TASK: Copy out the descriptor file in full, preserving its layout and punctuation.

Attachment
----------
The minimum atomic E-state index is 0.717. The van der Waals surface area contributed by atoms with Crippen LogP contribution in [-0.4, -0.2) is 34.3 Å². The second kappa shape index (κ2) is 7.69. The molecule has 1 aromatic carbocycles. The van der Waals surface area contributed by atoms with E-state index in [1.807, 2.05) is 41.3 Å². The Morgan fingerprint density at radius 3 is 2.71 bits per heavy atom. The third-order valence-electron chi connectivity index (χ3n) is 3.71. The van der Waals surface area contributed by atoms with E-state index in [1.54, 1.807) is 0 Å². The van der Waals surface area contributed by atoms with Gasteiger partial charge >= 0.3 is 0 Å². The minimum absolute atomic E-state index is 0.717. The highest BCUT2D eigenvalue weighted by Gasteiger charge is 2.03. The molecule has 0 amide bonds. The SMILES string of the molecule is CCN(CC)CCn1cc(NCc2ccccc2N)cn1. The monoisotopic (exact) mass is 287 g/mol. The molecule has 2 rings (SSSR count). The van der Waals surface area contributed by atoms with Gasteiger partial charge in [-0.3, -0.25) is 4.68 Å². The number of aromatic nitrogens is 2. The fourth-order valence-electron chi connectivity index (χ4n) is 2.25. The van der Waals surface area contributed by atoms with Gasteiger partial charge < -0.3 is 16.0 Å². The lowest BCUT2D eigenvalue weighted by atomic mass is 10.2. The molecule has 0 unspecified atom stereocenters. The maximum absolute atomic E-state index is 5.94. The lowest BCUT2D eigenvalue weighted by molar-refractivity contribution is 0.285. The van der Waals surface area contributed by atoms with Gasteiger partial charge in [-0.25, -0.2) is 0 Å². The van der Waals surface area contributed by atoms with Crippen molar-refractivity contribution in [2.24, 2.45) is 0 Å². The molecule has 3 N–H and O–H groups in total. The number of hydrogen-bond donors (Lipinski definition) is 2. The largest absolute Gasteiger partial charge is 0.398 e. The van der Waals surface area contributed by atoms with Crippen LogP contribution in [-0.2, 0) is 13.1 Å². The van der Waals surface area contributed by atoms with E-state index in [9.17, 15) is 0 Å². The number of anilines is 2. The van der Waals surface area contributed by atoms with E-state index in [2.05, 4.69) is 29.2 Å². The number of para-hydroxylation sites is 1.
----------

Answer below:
The minimum atomic E-state index is 0.717. The van der Waals surface area contributed by atoms with Crippen LogP contribution in [-0.4, -0.2) is 34.3 Å². The second kappa shape index (κ2) is 7.69. The molecule has 1 aromatic carbocycles. The van der Waals surface area contributed by atoms with E-state index in [1.807, 2.05) is 41.3 Å². The Morgan fingerprint density at radius 3 is 2.71 bits per heavy atom. The third-order valence-electron chi connectivity index (χ3n) is 3.71. The van der Waals surface area contributed by atoms with E-state index in [1.54, 1.807) is 0 Å². The van der Waals surface area contributed by atoms with Gasteiger partial charge >= 0.3 is 0 Å². The minimum absolute atomic E-state index is 0.717. The highest BCUT2D eigenvalue weighted by Gasteiger charge is 2.03. The molecule has 0 amide bonds. The SMILES string of the molecule is CCN(CC)CCn1cc(NCc2ccccc2N)cn1. The monoisotopic (exact) mass is 287 g/mol. The molecule has 2 rings (SSSR count). The van der Waals surface area contributed by atoms with Gasteiger partial charge in [-0.3, -0.25) is 4.68 Å². The number of aromatic nitrogens is 2. The fourth-order valence-electron chi connectivity index (χ4n) is 2.25. The van der Waals surface area contributed by atoms with Gasteiger partial charge < -0.3 is 16.0 Å². The lowest BCUT2D eigenvalue weighted by atomic mass is 10.2. The molecule has 0 unspecified atom stereocenters. The maximum absolute atomic E-state index is 5.94. The lowest BCUT2D eigenvalue weighted by molar-refractivity contribution is 0.285. The van der Waals surface area contributed by atoms with Gasteiger partial charge in [-0.25, -0.2) is 0 Å². The van der Waals surface area contributed by atoms with Crippen molar-refractivity contribution in [2.24, 2.45) is 0 Å². The molecule has 3 N–H and O–H groups in total. The number of hydrogen-bond donors (Lipinski definition) is 2. The largest absolute Gasteiger partial charge is 0.398 e. The van der Waals surface area contributed by atoms with Crippen LogP contribution in [-0.2, 0) is 13.1 Å². The van der Waals surface area contributed by atoms with E-state index in [9.17, 15) is 0 Å². The number of anilines is 2. The van der Waals surface area contributed by atoms with E-state index in [2.05, 4.69) is 29.2 Å². The number of para-hydroxylation sites is 1.